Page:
I came across a report on suicides and it caused me to take all the reports I found putting together the video, and put them all online.
Why Isn't the Press on a Suicide Watch?And I added in my two cents after that and before the reports on far too many names.
You'd never know that at least 3% of all American deaths in Iraq are due to self-inflicted wounds. And that doesn't include the many vets who have killed themselves after returning home.
By Greg Mitchell
NEW YORK (August 13, 2007) -- Would it surprise you to learn that according to official Pentagon figures, at least 118 U.S. military personnel in Iraq have committed suicide since April 2003? That number does not include many unconfirmed reports, or those who served in the war and then killed themselves at home (a sizable, if uncharted, number).
While troops who have died in "hostile action" -- and those gravely injured and rehabbing at Walter Reed and other hospitals -- have gained much wider media attention in recent years, the suicides (about 3% of our overall Iraq death toll) remain in the shadows.
Thank you Greg Mitchell for doing this!
That 118 number is the number they will admit to. There are a lot more.
Consider a few things. "Under investigation" hides many of these suicides. If the DOD does not finish an "investigation" then that death is not counted as a suicide, even if it is.
The DOD would not be in emergency mode if there were only 118 suicides considering there have been years of occupations in two nations. I am in no way trivializing 118 suicides but what I am suggesting is that the DOD will not jump into action unless there is a crisis. They know they have a crisis.
The VA during testimonies before congress have admitting they have 1,000 committing suicide every year within their system alone. They also stated that there are an additional 5,000 committing suicide yearly.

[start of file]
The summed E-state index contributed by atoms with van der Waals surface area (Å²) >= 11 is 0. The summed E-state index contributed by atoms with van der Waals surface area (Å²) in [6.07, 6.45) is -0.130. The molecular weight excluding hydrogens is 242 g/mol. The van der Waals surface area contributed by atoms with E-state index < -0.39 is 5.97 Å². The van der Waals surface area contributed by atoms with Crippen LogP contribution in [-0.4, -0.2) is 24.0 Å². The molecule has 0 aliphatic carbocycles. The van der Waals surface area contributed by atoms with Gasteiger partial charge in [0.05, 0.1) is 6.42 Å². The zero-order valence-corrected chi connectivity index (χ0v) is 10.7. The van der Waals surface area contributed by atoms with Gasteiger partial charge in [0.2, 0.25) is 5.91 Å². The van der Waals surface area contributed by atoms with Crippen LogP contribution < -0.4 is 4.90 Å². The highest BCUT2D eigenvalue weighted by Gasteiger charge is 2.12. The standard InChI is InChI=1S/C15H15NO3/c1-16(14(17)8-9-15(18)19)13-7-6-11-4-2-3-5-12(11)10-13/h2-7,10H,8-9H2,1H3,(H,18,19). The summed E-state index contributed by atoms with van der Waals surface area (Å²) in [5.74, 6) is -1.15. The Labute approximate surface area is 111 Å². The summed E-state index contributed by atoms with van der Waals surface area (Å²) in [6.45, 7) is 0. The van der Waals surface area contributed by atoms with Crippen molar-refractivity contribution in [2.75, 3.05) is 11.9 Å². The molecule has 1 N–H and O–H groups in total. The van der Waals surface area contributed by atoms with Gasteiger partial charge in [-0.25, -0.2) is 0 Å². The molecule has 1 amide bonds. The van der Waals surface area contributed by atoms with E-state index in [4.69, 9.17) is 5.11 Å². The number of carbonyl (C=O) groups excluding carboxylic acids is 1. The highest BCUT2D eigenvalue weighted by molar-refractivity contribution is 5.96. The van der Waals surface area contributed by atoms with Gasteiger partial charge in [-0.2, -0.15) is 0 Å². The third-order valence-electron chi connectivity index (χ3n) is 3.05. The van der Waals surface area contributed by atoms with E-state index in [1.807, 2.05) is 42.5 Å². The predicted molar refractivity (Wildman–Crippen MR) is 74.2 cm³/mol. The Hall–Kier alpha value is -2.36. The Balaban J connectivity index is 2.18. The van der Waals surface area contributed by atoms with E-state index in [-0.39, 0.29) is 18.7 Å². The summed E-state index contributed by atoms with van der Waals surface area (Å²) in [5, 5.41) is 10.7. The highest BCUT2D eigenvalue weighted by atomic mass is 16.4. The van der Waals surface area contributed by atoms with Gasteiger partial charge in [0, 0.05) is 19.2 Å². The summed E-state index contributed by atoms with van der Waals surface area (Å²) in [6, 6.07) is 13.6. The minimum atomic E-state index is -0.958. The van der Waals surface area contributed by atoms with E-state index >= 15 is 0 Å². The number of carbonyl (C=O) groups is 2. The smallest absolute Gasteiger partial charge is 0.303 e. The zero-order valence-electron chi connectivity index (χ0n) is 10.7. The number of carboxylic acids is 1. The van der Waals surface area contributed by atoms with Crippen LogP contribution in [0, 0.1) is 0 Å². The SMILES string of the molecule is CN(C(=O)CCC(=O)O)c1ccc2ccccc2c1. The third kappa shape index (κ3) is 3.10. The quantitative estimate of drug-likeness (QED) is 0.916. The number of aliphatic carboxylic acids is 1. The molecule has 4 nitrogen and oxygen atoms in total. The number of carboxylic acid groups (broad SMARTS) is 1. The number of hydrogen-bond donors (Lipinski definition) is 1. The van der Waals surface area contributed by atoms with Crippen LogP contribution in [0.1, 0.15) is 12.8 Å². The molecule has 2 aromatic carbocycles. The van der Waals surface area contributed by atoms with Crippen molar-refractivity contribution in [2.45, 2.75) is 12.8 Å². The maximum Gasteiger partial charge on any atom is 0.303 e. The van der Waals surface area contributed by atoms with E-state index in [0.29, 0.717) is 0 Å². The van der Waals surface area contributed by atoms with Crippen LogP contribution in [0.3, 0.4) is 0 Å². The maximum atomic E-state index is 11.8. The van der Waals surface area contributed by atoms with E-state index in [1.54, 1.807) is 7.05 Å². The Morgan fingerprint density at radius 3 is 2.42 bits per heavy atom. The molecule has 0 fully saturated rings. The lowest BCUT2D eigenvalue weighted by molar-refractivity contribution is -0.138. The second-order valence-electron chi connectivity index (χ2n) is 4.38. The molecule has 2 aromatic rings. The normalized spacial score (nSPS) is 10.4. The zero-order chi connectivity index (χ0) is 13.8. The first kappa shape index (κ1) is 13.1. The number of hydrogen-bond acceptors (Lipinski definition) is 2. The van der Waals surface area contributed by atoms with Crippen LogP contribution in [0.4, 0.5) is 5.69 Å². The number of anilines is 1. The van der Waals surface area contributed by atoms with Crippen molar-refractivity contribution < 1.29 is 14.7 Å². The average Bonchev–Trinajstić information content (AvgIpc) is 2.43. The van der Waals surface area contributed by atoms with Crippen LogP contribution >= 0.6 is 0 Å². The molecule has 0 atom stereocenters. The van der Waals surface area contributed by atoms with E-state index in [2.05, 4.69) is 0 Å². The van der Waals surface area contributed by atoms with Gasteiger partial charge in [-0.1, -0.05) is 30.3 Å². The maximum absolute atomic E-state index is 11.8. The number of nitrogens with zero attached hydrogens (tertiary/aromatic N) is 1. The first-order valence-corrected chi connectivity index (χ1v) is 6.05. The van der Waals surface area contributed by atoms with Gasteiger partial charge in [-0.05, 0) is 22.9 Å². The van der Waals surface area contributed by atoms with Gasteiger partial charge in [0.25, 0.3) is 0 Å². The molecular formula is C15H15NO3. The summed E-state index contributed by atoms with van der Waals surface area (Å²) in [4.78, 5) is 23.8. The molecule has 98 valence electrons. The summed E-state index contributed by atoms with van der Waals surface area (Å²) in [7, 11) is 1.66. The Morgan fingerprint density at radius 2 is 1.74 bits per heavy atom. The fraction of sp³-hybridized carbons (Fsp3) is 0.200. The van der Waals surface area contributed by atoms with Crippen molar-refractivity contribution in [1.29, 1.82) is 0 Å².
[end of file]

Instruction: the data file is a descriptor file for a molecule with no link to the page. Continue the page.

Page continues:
When I was doing the research for the video, Death Because They Served, I was looking into the reports of the "non-combat deaths" while taking a look at the reports from the other nations involved in both occupations. What I found was startling. There seems to be a consistent pattern of information buried. What appears to be a suicide when the DOD releases a death press release is that it is always "under investigation" but there is never a follow up release that can be easily found. The other tactic they use now is they do not release the name. This makes follow up research impossible.
I really suggest you read the piece from Editor and Publisher. If the following is not enough to compel you to push the media to do their job, then you must be among the people Bush told to go shopping to show their support for the troops.
Looking back over the old posts, it is sicking to see that the numbers of suicides went up, homeless veterans still walk the streets, the stigma of PTSD is almost as strong as it was back then and families, well, still feel as lost as I did over 3 decades ago when I met my husband.
There has been over 200 videos, three books and 4th one as soon as I can finish it and right now, I feel like a failure because of how little most people have learned in all these years.
Don't get me wrong, I wish I could find the email for the Marine responsible for this work, but I've been searching for a long time now.
All I know is that he was in Iraq on August 10, 2007 when he decided I just may care enough to change.